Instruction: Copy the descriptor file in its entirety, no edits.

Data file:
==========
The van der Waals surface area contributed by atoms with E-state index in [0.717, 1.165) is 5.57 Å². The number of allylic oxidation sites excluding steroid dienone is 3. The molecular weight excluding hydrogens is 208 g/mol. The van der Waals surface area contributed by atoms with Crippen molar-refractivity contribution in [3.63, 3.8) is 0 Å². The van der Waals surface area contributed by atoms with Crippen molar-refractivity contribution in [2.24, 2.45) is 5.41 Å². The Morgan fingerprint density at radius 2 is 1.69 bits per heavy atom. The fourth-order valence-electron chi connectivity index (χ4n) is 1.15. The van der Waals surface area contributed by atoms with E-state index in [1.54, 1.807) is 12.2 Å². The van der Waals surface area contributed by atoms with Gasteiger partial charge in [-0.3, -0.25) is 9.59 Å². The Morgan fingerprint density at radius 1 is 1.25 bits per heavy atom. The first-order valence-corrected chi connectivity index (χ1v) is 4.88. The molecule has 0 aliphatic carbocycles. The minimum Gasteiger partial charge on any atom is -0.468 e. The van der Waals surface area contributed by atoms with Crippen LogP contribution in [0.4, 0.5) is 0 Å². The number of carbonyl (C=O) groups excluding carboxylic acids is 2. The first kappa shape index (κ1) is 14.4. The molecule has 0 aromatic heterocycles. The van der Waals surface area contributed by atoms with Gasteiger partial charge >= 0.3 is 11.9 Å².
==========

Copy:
The van der Waals surface area contributed by atoms with E-state index in [0.717, 1.165) is 5.57 Å². The number of allylic oxidation sites excluding steroid dienone is 3. The molecular weight excluding hydrogens is 208 g/mol. The van der Waals surface area contributed by atoms with Crippen molar-refractivity contribution in [3.63, 3.8) is 0 Å². The van der Waals surface area contributed by atoms with Crippen molar-refractivity contribution in [2.24, 2.45) is 5.41 Å². The Morgan fingerprint density at radius 2 is 1.69 bits per heavy atom. The fourth-order valence-electron chi connectivity index (χ4n) is 1.15. The van der Waals surface area contributed by atoms with E-state index in [1.54, 1.807) is 12.2 Å². The van der Waals surface area contributed by atoms with Gasteiger partial charge in [-0.3, -0.25) is 9.59 Å². The Morgan fingerprint density at radius 1 is 1.25 bits per heavy atom. The first-order valence-corrected chi connectivity index (χ1v) is 4.88. The molecule has 0 aliphatic carbocycles. The minimum Gasteiger partial charge on any atom is -0.468 e. The van der Waals surface area contributed by atoms with Crippen LogP contribution in [0.4, 0.5) is 0 Å². The number of carbonyl (C=O) groups excluding carboxylic acids is 2. The first kappa shape index (κ1) is 14.4. The molecule has 0 aromatic heterocycles. The van der Waals surface area contributed by atoms with Gasteiger partial charge >= 0.3 is 11.9 Å².